Cressida Dick admits ‘too much very bad behaviour’ among Met officers

Cressida Dick admits ‘too much very bad behaviour’ among Met officers

Cressida Dick has acknowledged that the Metropolitan Police Service she leads has “a problem” with “too much very bad behaviour” in the ranks which she is “absolutely determined” to address and was adamant that she has “absolutely no intention” of stepped down from her job.

Speaking to BBC Radio London’s Eddie Nestor, Dick insisted that she is already getting to grips with incidents of misconduct and general lack of professional standards following a string of revelations relating in particular to attitudes to women, which she accepted have seen the Met’s “reputation tarnished”.

She warned errant officers, “If you have those attitudes or behaviours, get out now, otherwise we will find you,” and said she has assembled “a whole new team which will be helping me root out individuals” and “dysfunctional or toxic teams”.

Dick’s appearance on the programme follows Sadiq Khan saying he has put her “on notice” about tackling misogyny and other prejudices among officers and stating yesterday that he is prepared to “take action” if the commissioner’s response to examples of “racist, sexist, misogynistic, homophobic, antisemitic, Islamophobic” views found among officers at Charing Cross police station and elsewhere did not satisfy him.

The Mayor’s role, which includes being London’s elected police and crime commissioner, does not have the power to fire the Met chief, which resides with the Home Secretary, but should he conclude that Dick ought to leave precedent suggests she would have little choice about going. When Boris Johnson as London Mayor told the then commissioner in Ian Blair in July 2018 that he did not have his confidence, Blair resigned.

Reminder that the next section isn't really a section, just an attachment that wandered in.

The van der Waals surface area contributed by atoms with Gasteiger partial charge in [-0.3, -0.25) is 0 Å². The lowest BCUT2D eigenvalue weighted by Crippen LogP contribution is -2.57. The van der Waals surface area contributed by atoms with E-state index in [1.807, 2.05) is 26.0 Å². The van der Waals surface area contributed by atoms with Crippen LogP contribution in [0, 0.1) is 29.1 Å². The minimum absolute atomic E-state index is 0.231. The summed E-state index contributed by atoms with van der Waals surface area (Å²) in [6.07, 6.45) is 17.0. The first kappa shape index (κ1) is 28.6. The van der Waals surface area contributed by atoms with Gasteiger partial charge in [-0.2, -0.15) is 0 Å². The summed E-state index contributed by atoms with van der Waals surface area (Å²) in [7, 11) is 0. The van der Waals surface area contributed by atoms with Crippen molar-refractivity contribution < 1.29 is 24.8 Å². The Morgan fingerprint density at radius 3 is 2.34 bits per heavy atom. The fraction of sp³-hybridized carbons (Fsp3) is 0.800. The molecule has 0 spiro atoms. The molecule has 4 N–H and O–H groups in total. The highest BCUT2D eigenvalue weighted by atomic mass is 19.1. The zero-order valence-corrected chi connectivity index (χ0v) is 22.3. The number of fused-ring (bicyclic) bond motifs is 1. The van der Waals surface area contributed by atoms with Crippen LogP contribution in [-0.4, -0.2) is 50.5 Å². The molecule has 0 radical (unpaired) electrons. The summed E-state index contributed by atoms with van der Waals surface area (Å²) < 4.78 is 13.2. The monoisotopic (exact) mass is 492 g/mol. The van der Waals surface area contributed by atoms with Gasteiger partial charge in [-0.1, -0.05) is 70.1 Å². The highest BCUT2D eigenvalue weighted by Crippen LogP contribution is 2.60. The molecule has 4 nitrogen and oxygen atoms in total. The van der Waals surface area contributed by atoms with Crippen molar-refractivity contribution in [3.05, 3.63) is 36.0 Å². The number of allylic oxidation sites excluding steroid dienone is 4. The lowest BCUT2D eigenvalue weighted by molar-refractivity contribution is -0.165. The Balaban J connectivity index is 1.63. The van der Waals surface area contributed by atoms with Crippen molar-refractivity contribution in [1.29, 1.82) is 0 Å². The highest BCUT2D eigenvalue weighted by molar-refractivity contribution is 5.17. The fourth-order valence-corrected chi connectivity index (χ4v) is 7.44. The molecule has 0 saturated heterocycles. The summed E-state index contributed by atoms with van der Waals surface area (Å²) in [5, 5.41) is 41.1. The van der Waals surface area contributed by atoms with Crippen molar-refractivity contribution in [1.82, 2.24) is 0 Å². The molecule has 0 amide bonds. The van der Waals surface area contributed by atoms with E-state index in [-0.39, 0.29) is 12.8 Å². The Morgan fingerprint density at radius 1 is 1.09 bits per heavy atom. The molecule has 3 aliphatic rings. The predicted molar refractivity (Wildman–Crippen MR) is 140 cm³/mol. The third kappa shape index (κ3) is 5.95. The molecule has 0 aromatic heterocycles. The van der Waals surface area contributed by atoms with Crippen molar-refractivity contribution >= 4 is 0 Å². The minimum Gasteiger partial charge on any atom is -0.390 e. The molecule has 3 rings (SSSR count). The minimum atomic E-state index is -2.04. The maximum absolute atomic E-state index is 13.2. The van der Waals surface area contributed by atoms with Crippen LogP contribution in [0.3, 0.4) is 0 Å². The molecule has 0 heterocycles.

The commissioner emphasised today that she has already brought in crossbench peer Louise Casey to conduct an independent review of the Met’s culture and standards in the wake of the kidnap, rape and murder of Sarah Everard by Wayne Couzens, who was a Met officer at the time of the offences last March. Responding to the killer’s whole-life sentencing in September Dick said she recognised that “a precious bond of trust has been damaged” between the Met and the public.

Casey was appointed in October to examine vetting, training and recruitment practices and at the time was expected to take six months to complete her work. Dick spoke today of Casey’s “fearsome reputation” and freedom to go independently “anywhere she likes in the Met and make recommendations to me about what needs to change in relation to our culture and our standards”.

Dick said Casey’s advice would be on top of “a real transformation in the Met” she believed she had been leading since her appointment in 2017. She declared herself “absolutely certain” that the service has become “more professional, fairer, more transparent, more accountable and closer to its communities and more effective in, for example, reducing violent crime which has been going down year on year on year in almost every category, bucking the national trend.”

Reminding listeners that her job contract had been extended by two years last autumn, Dick disclosed that she had “sat at a meeting” with Khan and Home Secretary Priti Patel three weeks ago and said that during this “the Mayor said he had never had more confidence in the Met’s ability to deliver”.

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